BTI Annouces new 5-year academic exchange agreement with Osaka University’s Institute of Scientific and Industrial Research

Building on the success of its academic exchange programs with the Nara Advanced Institute of Science and Technology (Nara, Japan), BTI recently announced a new 5-year Academic Exchange Agreement with Osaka University’s Institute of Scientific and Industrial Research (ISIR). The exchange program will include collaborative research, symposiums, and the exchange of researchers, including undergraduate and graduate students.

The ISIR has a strong international focus with an emphasis on basic and applied research related to energy, the environment, and the biological and molecular sciences. Interdisciplinary in nature, the institute includes researchers from the Departments of Microbiology, Material Sciences, Nanotechnology and Information Sciences and is part of collaboration network between Japanese national universities including the Institute for Materials Chemistry and Engineering at Kyushu University and the Chemical Resources Laboratory at the Tokyo Institute of Technology.

According  to BTI Director Mike Sadowsky “ISIR is a good partner for academic exchange for BTI. Both share a cross-disciplinary approach to basic and applied research.”

The collaboration began this summer when BTI hosted the first group of five senior researchers from ISIR in a 2-day program featuring formal presentations by BTI and ISIR. The visit also included series of breakout sessions were members of ISIR met individually with BTI members with similar research interests. According to Sadowsky, who launched the program after an exploratory visit to ISIR in 2012, the breakout sessions are extremely important in forging personal bonds between international researchers and in exploring potential areas for collaboration.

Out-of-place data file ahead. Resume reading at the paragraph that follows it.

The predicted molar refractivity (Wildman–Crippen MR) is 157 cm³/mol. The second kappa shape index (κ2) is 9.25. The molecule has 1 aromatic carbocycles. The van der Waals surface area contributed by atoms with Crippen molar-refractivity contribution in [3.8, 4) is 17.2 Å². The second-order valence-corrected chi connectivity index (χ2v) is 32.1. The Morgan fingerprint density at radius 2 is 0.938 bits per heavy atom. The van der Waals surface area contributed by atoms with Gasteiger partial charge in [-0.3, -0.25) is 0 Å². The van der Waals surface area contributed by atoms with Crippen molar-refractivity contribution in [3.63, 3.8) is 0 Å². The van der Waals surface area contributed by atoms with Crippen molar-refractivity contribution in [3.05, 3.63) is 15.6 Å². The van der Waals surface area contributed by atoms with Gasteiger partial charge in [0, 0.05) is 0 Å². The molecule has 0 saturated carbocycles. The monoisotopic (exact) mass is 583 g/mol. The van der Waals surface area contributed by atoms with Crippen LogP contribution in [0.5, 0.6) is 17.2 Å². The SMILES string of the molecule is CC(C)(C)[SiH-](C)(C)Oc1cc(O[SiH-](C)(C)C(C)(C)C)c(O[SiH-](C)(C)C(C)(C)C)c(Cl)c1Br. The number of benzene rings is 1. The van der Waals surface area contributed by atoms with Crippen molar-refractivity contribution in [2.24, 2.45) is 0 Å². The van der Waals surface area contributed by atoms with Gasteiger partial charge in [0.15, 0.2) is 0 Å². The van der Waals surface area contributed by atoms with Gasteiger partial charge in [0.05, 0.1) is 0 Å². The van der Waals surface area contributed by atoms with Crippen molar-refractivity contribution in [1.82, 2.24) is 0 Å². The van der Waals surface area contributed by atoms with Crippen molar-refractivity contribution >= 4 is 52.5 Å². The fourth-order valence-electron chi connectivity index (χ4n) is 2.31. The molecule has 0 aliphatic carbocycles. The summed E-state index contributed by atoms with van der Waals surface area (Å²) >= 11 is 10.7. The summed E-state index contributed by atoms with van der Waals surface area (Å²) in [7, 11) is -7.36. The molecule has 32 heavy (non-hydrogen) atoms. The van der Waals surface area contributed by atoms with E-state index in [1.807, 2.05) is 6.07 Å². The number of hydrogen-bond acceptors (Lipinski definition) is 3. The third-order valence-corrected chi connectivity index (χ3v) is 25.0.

The symposium included presentations by BTI members Daniel Bond,
Jeff Gralnick, Igor Libourel, Romas Kazlauskas, Yiannis Kaznessis, Dan Knights, Mike Sadowsky, and Michael Travisano. ISIR presentors included:

Yashushi Yagi (ISIR director, Department of Intelligent Media), who gave and overview of ISIR’s mission and research and discussed his research Yagi focuses on computer vision and pattern recognition and advances in computer imaging using parallel high-frequency illumination.

Nobuo Kato (Department of Organic Fine Chemicals) spoke about his lab’s efforts to stabilize protein-protein interactions with the possibly of developing drug targeting technologies.

Takeharu Nagai (Department of Biomolecular Science and Engineering) presented his research on Nano-lanterns and luminescence indicators for bioimaging to help solve the problem of autofluorescence in the imaging of plant microbe interaction.

Kunihiko Nishino (Laboratory of Microbiology & Infectious Diseases) who presented work on multi-drug efflux pumps in Salmonella enterica and their relevance to antibiotic resistance.

Kazuhiko Nakatani (Department of Regulatory Bioorganic Chemistry) presented his work on base pair mismatching and the introduction of single nucleotide polymorphisms as a way to develop desirable phenotypes in plants.

BTI Assistant Director Tim Tripp commented, “The ISIR-BTI symposium demonstrated that the language of Life Sciences transcends national and regional culture. Uncovering biotechnology solutions to global problems will require the kind of international collaboration begun by BTI and ISIR.”